Saira Mokhtari said...

Very interesting. This has helped me to explain in my books how the Olympians are so much alike to their myths, but the Norse aren't so close. This is something I've been struggling with for a while.

Basically some worlds myths are real in my books, but some of them, the gods came first and made up the stories, some, the stories came first and the gods came later and their names were attributed to the myths because of something the gods did to help humans, and some are purely fiction.

I also have something to share with my mythology teacher that he doesn't seem to know given his lecture on tricksters.

Spearcarrier's Ghostfox said...

Thank you thank you for this information on Loki. I get so tired of people assuming things based on a modern perspective, and Loki is kind of one of my favorites.

But I kind of have to disagree on your cheekiness vs. evil count. I feel he calling out everyone's deeds at the "party" (as it were) is more cheeky than evil. I don't make this judgement based on a modern perspective. I know that in today's times that's considered a pretty nasty act.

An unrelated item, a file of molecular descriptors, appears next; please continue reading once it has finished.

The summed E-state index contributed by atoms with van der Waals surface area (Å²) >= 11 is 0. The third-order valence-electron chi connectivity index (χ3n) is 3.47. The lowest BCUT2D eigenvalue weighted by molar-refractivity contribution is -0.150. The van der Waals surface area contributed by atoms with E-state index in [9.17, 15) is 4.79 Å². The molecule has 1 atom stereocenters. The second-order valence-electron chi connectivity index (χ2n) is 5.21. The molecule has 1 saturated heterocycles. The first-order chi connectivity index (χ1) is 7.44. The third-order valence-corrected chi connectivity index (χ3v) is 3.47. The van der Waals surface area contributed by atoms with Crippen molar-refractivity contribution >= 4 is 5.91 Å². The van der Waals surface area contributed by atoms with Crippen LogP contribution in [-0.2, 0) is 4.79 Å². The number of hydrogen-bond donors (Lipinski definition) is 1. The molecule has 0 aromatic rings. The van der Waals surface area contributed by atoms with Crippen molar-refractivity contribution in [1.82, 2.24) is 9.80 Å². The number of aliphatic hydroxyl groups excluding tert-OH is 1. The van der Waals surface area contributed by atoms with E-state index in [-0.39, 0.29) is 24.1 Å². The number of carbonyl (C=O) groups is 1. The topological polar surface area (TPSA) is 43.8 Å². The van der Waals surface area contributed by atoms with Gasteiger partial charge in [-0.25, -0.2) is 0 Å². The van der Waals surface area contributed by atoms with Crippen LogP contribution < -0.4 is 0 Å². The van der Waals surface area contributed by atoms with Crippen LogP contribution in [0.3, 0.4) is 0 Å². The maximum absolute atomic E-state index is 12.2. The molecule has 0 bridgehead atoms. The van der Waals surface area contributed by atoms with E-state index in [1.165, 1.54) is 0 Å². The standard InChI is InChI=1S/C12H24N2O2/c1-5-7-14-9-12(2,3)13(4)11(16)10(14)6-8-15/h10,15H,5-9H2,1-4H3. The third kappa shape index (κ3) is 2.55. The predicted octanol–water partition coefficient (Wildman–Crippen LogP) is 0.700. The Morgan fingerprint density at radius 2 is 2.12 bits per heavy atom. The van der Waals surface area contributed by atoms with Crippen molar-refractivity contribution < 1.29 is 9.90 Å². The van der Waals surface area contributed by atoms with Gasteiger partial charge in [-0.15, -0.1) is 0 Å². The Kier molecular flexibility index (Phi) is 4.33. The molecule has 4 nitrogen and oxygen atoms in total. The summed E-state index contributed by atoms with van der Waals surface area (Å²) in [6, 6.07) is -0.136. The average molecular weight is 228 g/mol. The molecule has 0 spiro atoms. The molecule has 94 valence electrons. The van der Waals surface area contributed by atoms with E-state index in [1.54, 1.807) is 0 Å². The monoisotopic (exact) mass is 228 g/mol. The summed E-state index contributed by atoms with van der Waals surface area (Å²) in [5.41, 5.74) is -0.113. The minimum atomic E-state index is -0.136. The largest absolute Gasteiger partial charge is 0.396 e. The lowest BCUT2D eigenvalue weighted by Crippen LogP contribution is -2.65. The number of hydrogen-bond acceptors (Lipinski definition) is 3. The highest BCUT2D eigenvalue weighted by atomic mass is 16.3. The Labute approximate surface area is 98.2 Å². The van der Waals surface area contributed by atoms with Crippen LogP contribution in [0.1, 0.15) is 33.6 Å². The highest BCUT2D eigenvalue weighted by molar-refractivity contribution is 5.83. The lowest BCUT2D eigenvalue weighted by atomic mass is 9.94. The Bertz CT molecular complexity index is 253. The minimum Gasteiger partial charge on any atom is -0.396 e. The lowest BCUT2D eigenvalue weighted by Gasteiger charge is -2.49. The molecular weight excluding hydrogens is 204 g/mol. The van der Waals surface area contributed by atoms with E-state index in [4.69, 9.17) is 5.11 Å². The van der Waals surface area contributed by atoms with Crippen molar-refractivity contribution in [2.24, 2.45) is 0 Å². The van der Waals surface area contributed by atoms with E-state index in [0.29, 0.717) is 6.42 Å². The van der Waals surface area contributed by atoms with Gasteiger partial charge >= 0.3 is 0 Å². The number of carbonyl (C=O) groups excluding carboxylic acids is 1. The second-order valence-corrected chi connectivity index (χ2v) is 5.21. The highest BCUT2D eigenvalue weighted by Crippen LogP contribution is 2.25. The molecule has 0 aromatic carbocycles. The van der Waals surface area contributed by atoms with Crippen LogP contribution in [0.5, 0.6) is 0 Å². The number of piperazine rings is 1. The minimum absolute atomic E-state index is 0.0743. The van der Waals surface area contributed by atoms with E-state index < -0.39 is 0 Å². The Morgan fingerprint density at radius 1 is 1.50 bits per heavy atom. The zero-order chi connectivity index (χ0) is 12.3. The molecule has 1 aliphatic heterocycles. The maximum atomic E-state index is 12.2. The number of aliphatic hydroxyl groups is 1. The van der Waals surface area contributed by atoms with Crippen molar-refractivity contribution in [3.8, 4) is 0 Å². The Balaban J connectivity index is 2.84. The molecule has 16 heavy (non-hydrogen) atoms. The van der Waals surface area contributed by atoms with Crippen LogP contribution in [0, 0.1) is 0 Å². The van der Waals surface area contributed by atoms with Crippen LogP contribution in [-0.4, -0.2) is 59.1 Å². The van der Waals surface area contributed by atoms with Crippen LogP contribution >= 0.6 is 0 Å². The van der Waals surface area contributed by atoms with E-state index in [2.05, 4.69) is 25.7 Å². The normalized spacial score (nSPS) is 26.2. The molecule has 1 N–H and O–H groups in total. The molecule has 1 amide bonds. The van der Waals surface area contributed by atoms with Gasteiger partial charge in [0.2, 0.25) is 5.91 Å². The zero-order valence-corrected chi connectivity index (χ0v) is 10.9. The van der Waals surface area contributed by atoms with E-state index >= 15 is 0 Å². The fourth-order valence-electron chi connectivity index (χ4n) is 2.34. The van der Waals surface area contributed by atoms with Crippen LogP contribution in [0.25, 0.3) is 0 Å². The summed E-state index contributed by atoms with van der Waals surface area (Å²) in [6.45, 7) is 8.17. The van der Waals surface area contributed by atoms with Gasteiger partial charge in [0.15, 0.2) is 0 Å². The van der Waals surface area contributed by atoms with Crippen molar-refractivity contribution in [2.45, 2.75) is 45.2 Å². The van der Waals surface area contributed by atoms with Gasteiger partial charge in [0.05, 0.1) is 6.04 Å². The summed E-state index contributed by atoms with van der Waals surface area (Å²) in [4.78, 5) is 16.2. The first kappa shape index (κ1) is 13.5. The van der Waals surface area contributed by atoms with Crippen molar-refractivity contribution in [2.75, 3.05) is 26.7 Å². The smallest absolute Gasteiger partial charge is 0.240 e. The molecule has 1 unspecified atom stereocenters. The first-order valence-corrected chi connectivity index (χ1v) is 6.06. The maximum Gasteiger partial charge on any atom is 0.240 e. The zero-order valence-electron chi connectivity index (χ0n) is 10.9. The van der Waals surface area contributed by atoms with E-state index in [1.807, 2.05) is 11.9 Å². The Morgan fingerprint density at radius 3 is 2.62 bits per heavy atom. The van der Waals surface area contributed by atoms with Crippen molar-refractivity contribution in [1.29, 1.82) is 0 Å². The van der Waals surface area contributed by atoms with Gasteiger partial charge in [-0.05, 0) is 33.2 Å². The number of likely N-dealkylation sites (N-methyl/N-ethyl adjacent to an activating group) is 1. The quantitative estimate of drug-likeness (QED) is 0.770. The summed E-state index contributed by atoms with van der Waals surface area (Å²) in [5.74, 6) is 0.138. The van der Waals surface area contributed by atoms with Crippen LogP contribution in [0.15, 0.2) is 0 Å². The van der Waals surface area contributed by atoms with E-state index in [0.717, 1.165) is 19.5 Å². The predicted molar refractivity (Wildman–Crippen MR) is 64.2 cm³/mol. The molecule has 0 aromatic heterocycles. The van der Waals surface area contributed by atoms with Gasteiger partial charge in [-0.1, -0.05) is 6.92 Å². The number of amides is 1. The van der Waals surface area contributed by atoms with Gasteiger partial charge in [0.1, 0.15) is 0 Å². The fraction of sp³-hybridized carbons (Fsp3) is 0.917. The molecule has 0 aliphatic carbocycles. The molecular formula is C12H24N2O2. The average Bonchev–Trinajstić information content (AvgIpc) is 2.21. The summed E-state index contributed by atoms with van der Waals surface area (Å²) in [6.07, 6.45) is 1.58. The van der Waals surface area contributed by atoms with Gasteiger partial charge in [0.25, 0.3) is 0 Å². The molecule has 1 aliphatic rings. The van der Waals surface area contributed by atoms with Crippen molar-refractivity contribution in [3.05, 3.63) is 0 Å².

I base it on a paper I read long ago when I was a lowly anthro student talking about that very incident, and how it seemed to be a teaching lesson. And you know, I and my family wouldn't consider that evil. Rude, maybe. Or we'd laugh at it. But not evil.

So it's kind of like "he shall cast the first stone" sort of sentiment. The more I have looked at things, the more I think that's apt. So not evil. Cheeky. Which swings the evil vs. cheeky count a bit. And I'm not trying to say the Vikings used that as a lesson, so much as... maybe it really did happen one day by some guy whose name happened to be Loki. People do things like that, especially when they've been insulted. They tend to say, "But what about HIM!" and point fingers.

I don't know much about Vikings - I'm pretty sure it's a fact you know more than my whole household put together - but I know how my own people thought before Christian influence came into the world. No evil, per se... and I've often wondered if Vikings leaned more towards that view with a few "this is bad" connotations or truly had the black and white view Christian influence has lead us to believe they had.

Loki has never struck me as evil. Just someone who reacts like a person does when they've been hurt time and time again. Maybe the Norse didn't mean it that way, but his story reads true in that order.

Can't wait to see what else you have to write. This blog is awesome.